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Sandrijn van Schaik on Being a Macy Faculty Scholar

New York, NY

Sandrijn M. van Schaik, MD, PhD, of the University of California San Francisco (UCSF) is part of Macy’s 2012 Scholar Class. As a Macy Faculty Scholar, van Schaik developed guidelines to help health professions students and practicing professionals communicate more effectively with each other around patient care. We sat down with Dr. van Schaik to hear about her time as a Macy Faculty Scholar.

What has being a Macy Faculty Scholar meant to you?

If I had to describe the experience of being a Macy Faculty Scholar in one word, it would be phenomenal. The Macy Faculty Scholars Program opened doors for me to new mentors and colleagues at different institutions; it exposed me to ideas outside of my area of expertise, and really expanded my network in interprofessional education. Without this program, it would have been much more challenging for me to find the dedicated time to complete my research project and build connections with other researchers in the field.

How did being a Macy Faculty Scholar impact your career?
The Macy Faculty Scholars Program has impacted my career in so many ways. I’ve been able to spend time with mentors at the Centre for Health Education Scholarship in Vancouver thanks to Macy. I also had the opportunity to take part in the Enhancing Health Professions Education through Technology Conference that the Macy Foundation put together last spring. That was a real treat for me because the Vice Dean of my institution invited me to co-write and present a paper with her specifically for the meeting. 

More recently, I served on the planning committee for the American Association of Medical Colleges’ second annual Medical Education Meeting. This is another opportunity strongly linked to my time as a Macy Faculty Scholar.

What do you know now as an educator that you didn’t before?
After participating in the Macy Faculty Scholars Program and classes at the Harvard Macy Institute, I gained new appreciation and insight into the complexity of health professional education in the United States and beyond that I don’t think I fully understood before. There are so many people who are promoting innovations in health professions that were completely new to me when I started the Macy Faculty Scholars Program. Macy really allowed me to see the bigger picture and helped me contribute to the bigger picture!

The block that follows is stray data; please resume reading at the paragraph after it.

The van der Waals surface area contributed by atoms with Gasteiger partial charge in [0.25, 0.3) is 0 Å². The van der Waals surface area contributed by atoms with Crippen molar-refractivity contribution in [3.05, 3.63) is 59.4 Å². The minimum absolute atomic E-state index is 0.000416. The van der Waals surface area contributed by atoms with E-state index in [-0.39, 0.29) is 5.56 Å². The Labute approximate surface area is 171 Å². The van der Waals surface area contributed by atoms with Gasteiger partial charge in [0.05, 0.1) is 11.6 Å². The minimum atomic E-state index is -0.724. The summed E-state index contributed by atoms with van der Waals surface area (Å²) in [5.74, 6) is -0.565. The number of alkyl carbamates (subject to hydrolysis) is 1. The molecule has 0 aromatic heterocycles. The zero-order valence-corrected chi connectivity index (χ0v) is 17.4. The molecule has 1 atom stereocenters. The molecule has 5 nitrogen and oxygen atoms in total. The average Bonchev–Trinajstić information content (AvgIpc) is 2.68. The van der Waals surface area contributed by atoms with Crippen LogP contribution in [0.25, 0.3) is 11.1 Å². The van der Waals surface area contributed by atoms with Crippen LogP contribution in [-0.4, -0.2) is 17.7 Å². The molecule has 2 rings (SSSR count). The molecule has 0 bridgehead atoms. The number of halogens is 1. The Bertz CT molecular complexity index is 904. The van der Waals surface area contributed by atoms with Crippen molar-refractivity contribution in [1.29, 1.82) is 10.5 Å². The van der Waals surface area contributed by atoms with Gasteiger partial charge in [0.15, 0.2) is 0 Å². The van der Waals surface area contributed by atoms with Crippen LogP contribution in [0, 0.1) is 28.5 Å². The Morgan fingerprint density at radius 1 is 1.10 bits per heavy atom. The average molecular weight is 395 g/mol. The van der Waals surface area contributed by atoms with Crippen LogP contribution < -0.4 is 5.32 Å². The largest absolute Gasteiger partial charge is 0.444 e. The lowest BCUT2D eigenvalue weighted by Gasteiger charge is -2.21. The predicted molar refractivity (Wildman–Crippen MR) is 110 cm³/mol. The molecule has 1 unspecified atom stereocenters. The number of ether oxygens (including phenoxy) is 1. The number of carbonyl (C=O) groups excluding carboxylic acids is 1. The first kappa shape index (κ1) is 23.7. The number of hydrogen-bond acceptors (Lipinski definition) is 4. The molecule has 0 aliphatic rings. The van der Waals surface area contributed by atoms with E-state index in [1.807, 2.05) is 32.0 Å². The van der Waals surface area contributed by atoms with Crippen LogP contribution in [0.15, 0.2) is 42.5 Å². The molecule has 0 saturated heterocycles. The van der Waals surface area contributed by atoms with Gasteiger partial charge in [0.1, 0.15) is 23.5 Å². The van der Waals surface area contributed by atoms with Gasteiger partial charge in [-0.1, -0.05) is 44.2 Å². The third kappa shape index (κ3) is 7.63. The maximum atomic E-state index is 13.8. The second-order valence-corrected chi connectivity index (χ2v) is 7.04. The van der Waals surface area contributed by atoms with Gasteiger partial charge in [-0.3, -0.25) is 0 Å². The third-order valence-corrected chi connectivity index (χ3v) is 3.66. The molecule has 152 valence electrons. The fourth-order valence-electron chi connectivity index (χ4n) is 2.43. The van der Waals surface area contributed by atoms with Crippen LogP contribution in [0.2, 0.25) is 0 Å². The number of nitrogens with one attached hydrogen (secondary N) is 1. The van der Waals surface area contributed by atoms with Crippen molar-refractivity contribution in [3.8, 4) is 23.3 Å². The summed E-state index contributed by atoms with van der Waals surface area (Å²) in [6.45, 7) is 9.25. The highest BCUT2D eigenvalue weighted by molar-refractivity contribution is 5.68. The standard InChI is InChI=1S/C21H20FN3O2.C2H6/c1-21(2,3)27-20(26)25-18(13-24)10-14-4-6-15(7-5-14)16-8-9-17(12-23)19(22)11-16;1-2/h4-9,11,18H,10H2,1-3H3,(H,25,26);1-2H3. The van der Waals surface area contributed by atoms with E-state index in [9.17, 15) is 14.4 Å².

What’s next for your project?
I wrote two papers on my project that were published in Academic Medicine and Medical Education. I don’t typically like to brag, but I am very proud of these two publications and they are testimony to the high standards that we deliver as Macy Faculty Scholars.

I’m also starting some new projects. I will be exploring the role of gender and professional training on team leadership. I can’t disclose too much about this project yet because it incorporates an element of experimental design, but I’m very excited about it! I’m also leading faculty development for our new medical education curriculum at UCSF.

What advice do you have for future Macy Faculty Scholars?
Go to conferences and talk to people. Network, network, network! I think as educators, researchers, and health professionals we do fantastic work at our institutions, but we’re prone to constantly reinventing the wheel. We really need to join forces with people outside of our ordinary networks, connect and do things together, and not get discouraged by all the rules and regulations that are out there.

Learn more about Dr. van Schaik’s work at the University of California San Francisco.

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